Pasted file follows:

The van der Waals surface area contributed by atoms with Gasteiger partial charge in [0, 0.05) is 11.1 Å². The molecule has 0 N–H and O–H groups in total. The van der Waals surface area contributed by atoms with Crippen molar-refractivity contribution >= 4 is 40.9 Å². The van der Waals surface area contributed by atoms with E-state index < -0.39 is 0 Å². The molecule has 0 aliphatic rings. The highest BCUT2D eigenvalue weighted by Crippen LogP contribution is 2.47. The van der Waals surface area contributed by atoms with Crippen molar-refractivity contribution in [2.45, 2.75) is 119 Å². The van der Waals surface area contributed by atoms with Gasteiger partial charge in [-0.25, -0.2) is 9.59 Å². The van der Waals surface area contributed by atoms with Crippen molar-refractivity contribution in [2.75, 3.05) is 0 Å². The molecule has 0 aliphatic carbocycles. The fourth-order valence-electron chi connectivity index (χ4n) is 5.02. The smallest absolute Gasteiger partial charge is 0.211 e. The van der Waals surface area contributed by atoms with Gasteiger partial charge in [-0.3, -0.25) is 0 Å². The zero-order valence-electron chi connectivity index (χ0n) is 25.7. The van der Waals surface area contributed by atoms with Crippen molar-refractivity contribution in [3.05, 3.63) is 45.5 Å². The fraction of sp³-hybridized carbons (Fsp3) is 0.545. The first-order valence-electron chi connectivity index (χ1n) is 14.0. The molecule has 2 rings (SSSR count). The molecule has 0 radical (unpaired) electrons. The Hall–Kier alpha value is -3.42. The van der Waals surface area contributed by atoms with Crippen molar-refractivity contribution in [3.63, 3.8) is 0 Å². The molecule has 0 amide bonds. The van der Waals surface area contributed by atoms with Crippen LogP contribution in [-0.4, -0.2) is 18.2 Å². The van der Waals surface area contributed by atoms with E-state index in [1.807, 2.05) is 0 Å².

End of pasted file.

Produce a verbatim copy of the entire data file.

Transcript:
The van der Waals surface area contributed by atoms with Gasteiger partial charge in [0, 0.05) is 11.1 Å². The molecule has 0 N–H and O–H groups in total. The van der Waals surface area contributed by atoms with Crippen molar-refractivity contribution >= 4 is 40.9 Å². The van der Waals surface area contributed by atoms with E-state index < -0.39 is 0 Å². The molecule has 0 aliphatic rings. The highest BCUT2D eigenvalue weighted by Crippen LogP contribution is 2.47. The van der Waals surface area contributed by atoms with Crippen molar-refractivity contribution in [2.45, 2.75) is 119 Å². The van der Waals surface area contributed by atoms with Gasteiger partial charge in [-0.25, -0.2) is 9.59 Å². The van der Waals surface area contributed by atoms with Crippen molar-refractivity contribution in [2.75, 3.05) is 0 Å². The molecule has 0 aliphatic carbocycles. The fourth-order valence-electron chi connectivity index (χ4n) is 5.02. The smallest absolute Gasteiger partial charge is 0.211 e. The van der Waals surface area contributed by atoms with Gasteiger partial charge in [-0.3, -0.25) is 0 Å². The zero-order valence-electron chi connectivity index (χ0n) is 25.7. The van der Waals surface area contributed by atoms with Crippen molar-refractivity contribution in [3.05, 3.63) is 45.5 Å². The fraction of sp³-hybridized carbons (Fsp3) is 0.545. The first-order valence-electron chi connectivity index (χ1n) is 14.0. The molecule has 2 rings (SSSR count). The molecule has 0 radical (unpaired) electrons. The Hall–Kier alpha value is -3.42. The van der Waals surface area contributed by atoms with Crippen molar-refractivity contribution in [3.63, 3.8) is 0 Å². The molecule has 0 amide bonds. The van der Waals surface area contributed by atoms with Crippen LogP contribution in [-0.4, -0.2) is 18.2 Å². The van der Waals surface area contributed by atoms with E-state index in [1.807, 2.05) is 0 Å².